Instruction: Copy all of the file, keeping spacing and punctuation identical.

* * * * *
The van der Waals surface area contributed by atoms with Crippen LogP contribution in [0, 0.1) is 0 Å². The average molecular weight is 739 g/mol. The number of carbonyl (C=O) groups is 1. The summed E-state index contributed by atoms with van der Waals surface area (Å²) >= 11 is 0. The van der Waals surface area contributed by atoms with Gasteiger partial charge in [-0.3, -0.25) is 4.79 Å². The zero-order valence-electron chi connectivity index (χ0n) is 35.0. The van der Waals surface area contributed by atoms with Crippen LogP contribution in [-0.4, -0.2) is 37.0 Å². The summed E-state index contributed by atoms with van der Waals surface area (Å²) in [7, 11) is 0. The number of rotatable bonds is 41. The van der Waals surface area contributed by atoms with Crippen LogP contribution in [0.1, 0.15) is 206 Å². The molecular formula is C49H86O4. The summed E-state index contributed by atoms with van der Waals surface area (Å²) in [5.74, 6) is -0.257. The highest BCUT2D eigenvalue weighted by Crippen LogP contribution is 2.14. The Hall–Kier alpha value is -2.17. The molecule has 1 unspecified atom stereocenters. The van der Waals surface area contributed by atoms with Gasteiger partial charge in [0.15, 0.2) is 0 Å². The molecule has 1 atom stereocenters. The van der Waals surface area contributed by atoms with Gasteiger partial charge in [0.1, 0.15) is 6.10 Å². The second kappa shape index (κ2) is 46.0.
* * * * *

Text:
The van der Waals surface area contributed by atoms with Crippen LogP contribution in [0, 0.1) is 0 Å². The average molecular weight is 739 g/mol. The number of carbonyl (C=O) groups is 1. The summed E-state index contributed by atoms with van der Waals surface area (Å²) >= 11 is 0. The van der Waals surface area contributed by atoms with Gasteiger partial charge in [-0.3, -0.25) is 4.79 Å². The zero-order valence-electron chi connectivity index (χ0n) is 35.0. The van der Waals surface area contributed by atoms with Crippen LogP contribution in [-0.4, -0.2) is 37.0 Å². The summed E-state index contributed by atoms with van der Waals surface area (Å²) in [7, 11) is 0. The number of rotatable bonds is 41. The van der Waals surface area contributed by atoms with Crippen LogP contribution in [0.1, 0.15) is 206 Å². The molecular formula is C49H86O4. The summed E-state index contributed by atoms with van der Waals surface area (Å²) in [5.74, 6) is -0.257. The highest BCUT2D eigenvalue weighted by Crippen LogP contribution is 2.14. The Hall–Kier alpha value is -2.17. The molecule has 1 unspecified atom stereocenters. The van der Waals surface area contributed by atoms with Gasteiger partial charge in [0.15, 0.2) is 0 Å². The molecule has 1 atom stereocenters. The van der Waals surface area contributed by atoms with Gasteiger partial charge in [0.1, 0.15) is 6.10 Å². The second kappa shape index (κ2) is 46.0.